Seaweed proves difficult to tackle

  • Natural phenomenon: seaweed is shown at the Police Beach in Smith’s recently (File photograph by Blaire Simmons)

    Natural phenomenon: seaweed is shown at the Police Beach in Smith’s recently (File photograph by Blaire Simmons)

  • Seaweed at the Police Beach in Smith’s (Photograph by Aki l Simmons)

    Seaweed at the Police Beach in Smith’s (Photograph by Aki l Simmons)

  • Natural phenomenon: seaweed is shown at the Police Beach in Smith’s recently (Photograph by Aki l Simmons)

    Natural phenomenon: seaweed is shown at the Police Beach in Smith’s recently (Photograph by Aki l Simmons)


The Government pleaded for patience yesterday as it deals with large piles of Sargassum seaweed on Bermuda’s beaches.

Seaweed has washed up at numerous spots in the island’s first “inundation event” since 2011.

The Department of Environment and Natural Resources acknowledged it carried a nuisance value which is difficult to tackle.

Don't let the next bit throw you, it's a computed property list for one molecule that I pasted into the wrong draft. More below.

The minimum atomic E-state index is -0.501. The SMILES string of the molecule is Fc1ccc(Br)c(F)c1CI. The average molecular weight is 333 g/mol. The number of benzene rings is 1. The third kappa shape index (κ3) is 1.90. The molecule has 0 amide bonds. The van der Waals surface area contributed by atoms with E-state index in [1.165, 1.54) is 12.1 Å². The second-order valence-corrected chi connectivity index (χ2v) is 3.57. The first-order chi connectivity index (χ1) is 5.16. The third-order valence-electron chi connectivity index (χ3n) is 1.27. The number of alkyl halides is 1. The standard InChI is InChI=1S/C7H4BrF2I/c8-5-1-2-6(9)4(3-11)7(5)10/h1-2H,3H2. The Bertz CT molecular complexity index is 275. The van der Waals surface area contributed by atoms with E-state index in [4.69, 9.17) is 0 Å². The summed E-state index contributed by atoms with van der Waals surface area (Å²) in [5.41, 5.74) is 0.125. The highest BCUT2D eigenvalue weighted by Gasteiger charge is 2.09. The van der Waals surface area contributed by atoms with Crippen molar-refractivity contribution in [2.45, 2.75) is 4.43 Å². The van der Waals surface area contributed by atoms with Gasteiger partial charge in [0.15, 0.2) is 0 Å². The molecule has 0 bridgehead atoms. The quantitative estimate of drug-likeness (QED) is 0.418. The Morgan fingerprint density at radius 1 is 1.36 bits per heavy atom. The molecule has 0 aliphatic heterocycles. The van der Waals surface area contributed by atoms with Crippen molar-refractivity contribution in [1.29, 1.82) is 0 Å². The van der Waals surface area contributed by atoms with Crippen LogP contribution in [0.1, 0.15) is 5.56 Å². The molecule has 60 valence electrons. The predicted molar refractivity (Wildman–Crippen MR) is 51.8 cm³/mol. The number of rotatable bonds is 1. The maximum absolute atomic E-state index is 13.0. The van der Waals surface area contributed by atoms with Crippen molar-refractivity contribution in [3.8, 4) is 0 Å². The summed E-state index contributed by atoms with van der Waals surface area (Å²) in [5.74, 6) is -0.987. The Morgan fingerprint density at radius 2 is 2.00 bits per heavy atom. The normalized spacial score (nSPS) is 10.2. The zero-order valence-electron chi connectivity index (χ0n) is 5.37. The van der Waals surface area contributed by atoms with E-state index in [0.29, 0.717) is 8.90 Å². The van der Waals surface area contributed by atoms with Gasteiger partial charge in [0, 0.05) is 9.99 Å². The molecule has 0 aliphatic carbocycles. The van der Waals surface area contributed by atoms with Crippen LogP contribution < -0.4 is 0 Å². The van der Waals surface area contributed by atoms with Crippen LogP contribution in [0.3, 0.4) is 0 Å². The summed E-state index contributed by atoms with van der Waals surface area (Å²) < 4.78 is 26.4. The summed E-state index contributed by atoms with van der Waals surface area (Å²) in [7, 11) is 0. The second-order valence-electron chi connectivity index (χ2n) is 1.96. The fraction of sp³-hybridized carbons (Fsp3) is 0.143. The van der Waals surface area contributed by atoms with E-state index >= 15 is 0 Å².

A spokeswoman said: “We appreciate the patience of our visitors and local beachgoers as our hotels and the Bermuda Government’s parks department and works and engineering crews and private contractors are working to remove as much Sargassum as possible, but some beaches are inaccessible to tractors.”

The spokeswoman reminded the public that seaweed is a natural occurrence that supports hundreds of species of marine invertebrate, fish and sea turtles.

She said: “As a floating plant it is subject to the effects of wind and currents in the ocean that can either disperse or aggregate the plants. We seem to have a period when these forces have conspired to create a significant aggregation, which causes a nuisance on our beaches because of the unusual quantity.

“Sargassum inundations have plagued most of the islands and coastlines in the Caribbean since 2015, but it is caused by a slightly different species of Sargassum, which has not arrived here this year.”

Sargassum also helps stabilise beach sand movement during storms and is a “very useful garden fertiliser”, she said.

“Scores of Bermudians have been harvesting it, although the amount of plastic that has to be removed is disturbing.”

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Published Jun 20, 2019 at 8:00 am (Updated Jun 20, 2019 at 8:07 am)

Seaweed proves difficult to tackle

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